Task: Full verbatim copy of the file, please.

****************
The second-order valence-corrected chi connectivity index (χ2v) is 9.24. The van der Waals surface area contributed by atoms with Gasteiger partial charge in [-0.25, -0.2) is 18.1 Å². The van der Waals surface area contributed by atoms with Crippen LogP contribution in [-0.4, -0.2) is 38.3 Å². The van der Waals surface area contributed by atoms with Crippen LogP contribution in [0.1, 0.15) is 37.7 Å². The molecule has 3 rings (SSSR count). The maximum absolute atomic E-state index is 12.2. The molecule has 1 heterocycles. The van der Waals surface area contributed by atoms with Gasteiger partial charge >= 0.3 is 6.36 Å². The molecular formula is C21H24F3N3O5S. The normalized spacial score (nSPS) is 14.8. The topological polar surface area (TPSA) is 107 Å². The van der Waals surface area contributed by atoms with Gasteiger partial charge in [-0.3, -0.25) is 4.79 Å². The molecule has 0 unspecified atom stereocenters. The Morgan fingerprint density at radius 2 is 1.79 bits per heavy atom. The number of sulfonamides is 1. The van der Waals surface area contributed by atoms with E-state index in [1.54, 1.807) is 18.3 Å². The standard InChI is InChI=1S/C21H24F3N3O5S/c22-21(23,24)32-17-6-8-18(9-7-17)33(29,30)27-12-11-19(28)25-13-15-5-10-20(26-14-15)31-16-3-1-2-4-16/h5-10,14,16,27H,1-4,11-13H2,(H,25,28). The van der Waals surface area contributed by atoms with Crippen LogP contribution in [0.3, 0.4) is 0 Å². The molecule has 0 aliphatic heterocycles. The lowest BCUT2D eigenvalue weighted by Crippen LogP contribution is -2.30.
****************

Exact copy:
The second-order valence-corrected chi connectivity index (χ2v) is 9.24. The van der Waals surface area contributed by atoms with Gasteiger partial charge in [-0.25, -0.2) is 18.1 Å². The van der Waals surface area contributed by atoms with Crippen LogP contribution in [-0.4, -0.2) is 38.3 Å². The van der Waals surface area contributed by atoms with Crippen LogP contribution in [0.1, 0.15) is 37.7 Å². The molecule has 3 rings (SSSR count). The maximum absolute atomic E-state index is 12.2. The molecule has 1 heterocycles. The van der Waals surface area contributed by atoms with Gasteiger partial charge >= 0.3 is 6.36 Å². The molecular formula is C21H24F3N3O5S. The normalized spacial score (nSPS) is 14.8. The topological polar surface area (TPSA) is 107 Å². The van der Waals surface area contributed by atoms with Gasteiger partial charge in [-0.3, -0.25) is 4.79 Å². The molecule has 0 unspecified atom stereocenters. The Morgan fingerprint density at radius 2 is 1.79 bits per heavy atom. The number of sulfonamides is 1. The van der Waals surface area contributed by atoms with E-state index in [1.54, 1.807) is 18.3 Å². The standard InChI is InChI=1S/C21H24F3N3O5S/c22-21(23,24)32-17-6-8-18(9-7-17)33(29,30)27-12-11-19(28)25-13-15-5-10-20(26-14-15)31-16-3-1-2-4-16/h5-10,14,16,27H,1-4,11-13H2,(H,25,28). The van der Waals surface area contributed by atoms with Crippen LogP contribution in [0.3, 0.4) is 0 Å². The molecule has 0 aliphatic heterocycles. The lowest BCUT2D eigenvalue weighted by Crippen LogP contribution is -2.30.